God save me, I love alliteration, so forgive me the title. May we muster the mettle to masticate mightily upon the meat of the matter before the morning melts upon me? Sorry. It’s late, and I have metaphorical miles to go before I sleep. If I sleep. Anyway:
Cardinal Dolan has taken significant heat for inviting Obama to the Al Smith Dinner in NYC, an event designed to support Catholic Charities, given that Obama’s HHS secretary has expressly used the word “war” to describe her actions promoting the culture of death, one facet of which involves the crushing of Christian conscience through the horrible, unconstitutional, and ultimately stupid HHS Mandate requiring health plans to cover abortion drugs, sterilization, and also contraception. (It’s not a “contraception mandate.” It’s much broader than that, and we must keep making that point.) For an example of a restrained critique of Dolan, see here.
Dolan has just blogged a defense of the invitation. The whole thing is worth reading, so I’ll refer you there by hyperlink. But in broad strokes, Dolan mentions his recent time with the Knights of Columbus (a good rhetorical move), the Knights’ new civility initiative, how the dinner will model civility, the good Catholic Charities does for babies born and unborn, the fact that the dinner is not an honor, and that he and his brother bishops continue to fight for life and freedom. He mentions the difficulties involved in this prudential decision:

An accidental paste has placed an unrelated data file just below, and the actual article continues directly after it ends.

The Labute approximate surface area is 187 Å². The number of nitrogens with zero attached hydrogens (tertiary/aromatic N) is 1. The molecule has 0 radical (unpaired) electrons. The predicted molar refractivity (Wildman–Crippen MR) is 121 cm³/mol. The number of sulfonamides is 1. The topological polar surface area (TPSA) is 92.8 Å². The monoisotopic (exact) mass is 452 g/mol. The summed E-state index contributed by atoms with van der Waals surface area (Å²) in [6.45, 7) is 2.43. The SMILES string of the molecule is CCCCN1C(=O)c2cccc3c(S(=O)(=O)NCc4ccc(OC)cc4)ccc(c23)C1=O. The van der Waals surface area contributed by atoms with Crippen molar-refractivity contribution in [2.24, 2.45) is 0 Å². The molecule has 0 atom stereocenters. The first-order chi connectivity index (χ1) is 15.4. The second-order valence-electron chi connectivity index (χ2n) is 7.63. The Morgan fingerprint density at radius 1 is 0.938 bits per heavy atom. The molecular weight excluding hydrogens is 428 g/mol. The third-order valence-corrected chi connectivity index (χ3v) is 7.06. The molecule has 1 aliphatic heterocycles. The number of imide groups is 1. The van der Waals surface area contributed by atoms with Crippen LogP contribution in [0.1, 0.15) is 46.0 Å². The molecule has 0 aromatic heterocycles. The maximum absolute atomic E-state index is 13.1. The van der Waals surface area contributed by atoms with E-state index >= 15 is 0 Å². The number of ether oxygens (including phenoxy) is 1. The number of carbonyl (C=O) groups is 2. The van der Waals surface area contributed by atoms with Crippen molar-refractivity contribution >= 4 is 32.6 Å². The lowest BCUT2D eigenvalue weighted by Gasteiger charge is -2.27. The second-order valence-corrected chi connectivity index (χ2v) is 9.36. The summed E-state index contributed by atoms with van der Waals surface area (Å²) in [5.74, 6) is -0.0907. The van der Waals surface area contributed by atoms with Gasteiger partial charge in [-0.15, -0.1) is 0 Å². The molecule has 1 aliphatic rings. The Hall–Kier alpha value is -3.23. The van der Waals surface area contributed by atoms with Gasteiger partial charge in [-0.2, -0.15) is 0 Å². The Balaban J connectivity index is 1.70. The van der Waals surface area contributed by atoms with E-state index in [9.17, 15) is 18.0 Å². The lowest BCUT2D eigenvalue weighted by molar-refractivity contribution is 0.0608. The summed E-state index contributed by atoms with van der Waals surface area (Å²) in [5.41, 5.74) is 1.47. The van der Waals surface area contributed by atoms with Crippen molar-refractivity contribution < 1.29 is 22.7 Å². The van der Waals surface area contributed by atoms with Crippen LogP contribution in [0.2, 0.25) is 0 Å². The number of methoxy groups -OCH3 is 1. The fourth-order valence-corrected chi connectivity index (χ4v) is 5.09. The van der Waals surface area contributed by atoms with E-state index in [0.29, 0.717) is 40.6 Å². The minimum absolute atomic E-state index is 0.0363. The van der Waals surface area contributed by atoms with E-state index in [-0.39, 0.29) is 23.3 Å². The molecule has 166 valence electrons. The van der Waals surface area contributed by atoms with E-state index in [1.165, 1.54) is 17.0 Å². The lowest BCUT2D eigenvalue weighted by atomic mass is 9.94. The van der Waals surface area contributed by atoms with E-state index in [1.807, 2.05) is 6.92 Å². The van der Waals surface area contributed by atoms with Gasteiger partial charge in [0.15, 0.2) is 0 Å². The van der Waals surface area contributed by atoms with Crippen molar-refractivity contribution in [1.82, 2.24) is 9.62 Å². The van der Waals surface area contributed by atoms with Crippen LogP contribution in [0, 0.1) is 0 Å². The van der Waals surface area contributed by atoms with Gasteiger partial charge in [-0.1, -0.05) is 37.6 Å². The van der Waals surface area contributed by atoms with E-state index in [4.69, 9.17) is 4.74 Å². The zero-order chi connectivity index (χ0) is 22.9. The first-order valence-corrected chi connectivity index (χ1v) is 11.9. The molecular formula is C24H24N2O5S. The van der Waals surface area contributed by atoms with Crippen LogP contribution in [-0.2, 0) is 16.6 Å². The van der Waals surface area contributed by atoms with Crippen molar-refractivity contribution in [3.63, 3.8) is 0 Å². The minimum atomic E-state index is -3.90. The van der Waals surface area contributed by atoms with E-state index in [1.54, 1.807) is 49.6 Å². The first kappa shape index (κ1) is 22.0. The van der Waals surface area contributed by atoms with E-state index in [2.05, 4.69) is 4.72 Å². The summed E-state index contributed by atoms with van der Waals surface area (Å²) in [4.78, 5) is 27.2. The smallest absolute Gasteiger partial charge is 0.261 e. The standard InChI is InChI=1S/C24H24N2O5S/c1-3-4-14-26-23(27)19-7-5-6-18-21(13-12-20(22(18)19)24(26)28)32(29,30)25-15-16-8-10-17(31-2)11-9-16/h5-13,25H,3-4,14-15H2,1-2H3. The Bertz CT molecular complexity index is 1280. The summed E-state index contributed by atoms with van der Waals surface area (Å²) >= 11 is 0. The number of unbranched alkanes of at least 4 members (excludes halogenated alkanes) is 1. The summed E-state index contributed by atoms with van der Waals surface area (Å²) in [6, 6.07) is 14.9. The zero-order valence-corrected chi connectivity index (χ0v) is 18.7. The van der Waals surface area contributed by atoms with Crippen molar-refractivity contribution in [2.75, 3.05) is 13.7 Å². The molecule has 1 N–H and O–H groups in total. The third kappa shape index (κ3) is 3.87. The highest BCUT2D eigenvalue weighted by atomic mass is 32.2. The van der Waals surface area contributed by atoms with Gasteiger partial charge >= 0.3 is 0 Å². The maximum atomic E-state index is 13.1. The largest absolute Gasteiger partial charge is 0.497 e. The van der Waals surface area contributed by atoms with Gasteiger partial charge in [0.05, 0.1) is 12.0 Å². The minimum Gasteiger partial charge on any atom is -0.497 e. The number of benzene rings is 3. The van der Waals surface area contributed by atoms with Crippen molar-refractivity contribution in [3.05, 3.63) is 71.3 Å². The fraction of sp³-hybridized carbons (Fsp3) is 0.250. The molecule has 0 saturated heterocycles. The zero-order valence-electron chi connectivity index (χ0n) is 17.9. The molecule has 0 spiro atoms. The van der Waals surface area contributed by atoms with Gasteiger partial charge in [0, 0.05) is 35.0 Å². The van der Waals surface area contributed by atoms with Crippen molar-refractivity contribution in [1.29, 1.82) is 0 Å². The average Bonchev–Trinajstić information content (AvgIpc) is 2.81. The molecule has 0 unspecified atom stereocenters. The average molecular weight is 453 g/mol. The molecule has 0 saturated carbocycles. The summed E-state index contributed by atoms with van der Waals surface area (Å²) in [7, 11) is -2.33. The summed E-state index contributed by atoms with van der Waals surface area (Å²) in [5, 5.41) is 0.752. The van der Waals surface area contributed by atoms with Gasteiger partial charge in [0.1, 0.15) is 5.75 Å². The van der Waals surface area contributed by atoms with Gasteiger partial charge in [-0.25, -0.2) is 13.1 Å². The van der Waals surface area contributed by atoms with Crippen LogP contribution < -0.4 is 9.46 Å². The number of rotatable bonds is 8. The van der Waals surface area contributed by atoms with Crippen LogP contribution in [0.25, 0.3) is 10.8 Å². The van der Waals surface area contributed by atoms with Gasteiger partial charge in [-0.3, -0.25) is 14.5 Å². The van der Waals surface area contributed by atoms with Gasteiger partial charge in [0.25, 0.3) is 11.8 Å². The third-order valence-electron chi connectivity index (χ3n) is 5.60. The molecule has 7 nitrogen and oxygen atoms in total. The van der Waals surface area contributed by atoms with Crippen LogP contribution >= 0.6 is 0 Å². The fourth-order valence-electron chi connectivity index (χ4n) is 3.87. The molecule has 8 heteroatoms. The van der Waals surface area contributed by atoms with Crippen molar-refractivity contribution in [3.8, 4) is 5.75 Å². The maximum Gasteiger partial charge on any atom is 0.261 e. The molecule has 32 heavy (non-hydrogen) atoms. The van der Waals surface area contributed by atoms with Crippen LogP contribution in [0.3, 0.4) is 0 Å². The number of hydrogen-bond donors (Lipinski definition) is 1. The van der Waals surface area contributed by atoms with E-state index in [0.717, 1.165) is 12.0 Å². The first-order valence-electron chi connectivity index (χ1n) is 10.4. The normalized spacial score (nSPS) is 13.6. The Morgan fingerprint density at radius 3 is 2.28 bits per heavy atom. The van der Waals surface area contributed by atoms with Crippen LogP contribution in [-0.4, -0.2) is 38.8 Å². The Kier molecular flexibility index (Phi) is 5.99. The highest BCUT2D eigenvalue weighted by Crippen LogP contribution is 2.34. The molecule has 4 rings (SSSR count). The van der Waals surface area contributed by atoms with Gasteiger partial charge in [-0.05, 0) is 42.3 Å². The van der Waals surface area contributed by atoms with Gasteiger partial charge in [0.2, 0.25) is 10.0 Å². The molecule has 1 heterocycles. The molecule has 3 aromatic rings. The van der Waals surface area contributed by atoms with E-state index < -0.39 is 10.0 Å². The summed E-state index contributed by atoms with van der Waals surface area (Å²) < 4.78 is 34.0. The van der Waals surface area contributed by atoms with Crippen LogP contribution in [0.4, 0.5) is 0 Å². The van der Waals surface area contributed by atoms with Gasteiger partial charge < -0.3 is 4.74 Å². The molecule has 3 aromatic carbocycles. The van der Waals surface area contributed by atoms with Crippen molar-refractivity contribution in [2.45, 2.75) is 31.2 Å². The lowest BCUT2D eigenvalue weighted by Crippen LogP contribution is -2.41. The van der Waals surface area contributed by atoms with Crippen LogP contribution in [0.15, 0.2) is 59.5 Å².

Some have told me the invitation is a scandal. That charge weighs on me, as it would on any person of faith, but especially a pastor, who longs to give good example, never bad. So, I apologize if I have given such scandal. I suppose it’s a case of prudential judgment: would I give more scandal by inviting the two candidates, or by not inviting them?
I think that’s right on the money, and I won’t second guess him.
Above all, he requests the following:
No matter what you might think of this particular decision, might I ask your prayers for me and my brother bishops and priests who are faced with making these decisions, so that we will be wise and faithful shepherds as God calls us to be?
I’ve met Dolan once, though I doubt he’d remember me, and whether in person or through the media, my acquaintance with him tells me to trust him, beyond the ordinary deference owed to any bishop or priest. He’s handled the HHS mandate mess well, and needs our prayers more than our carping. There’s a time to be St. Catherine of Siena. But until Dolan relocates the Archdiocese of New York to Avignon, better to pray for him.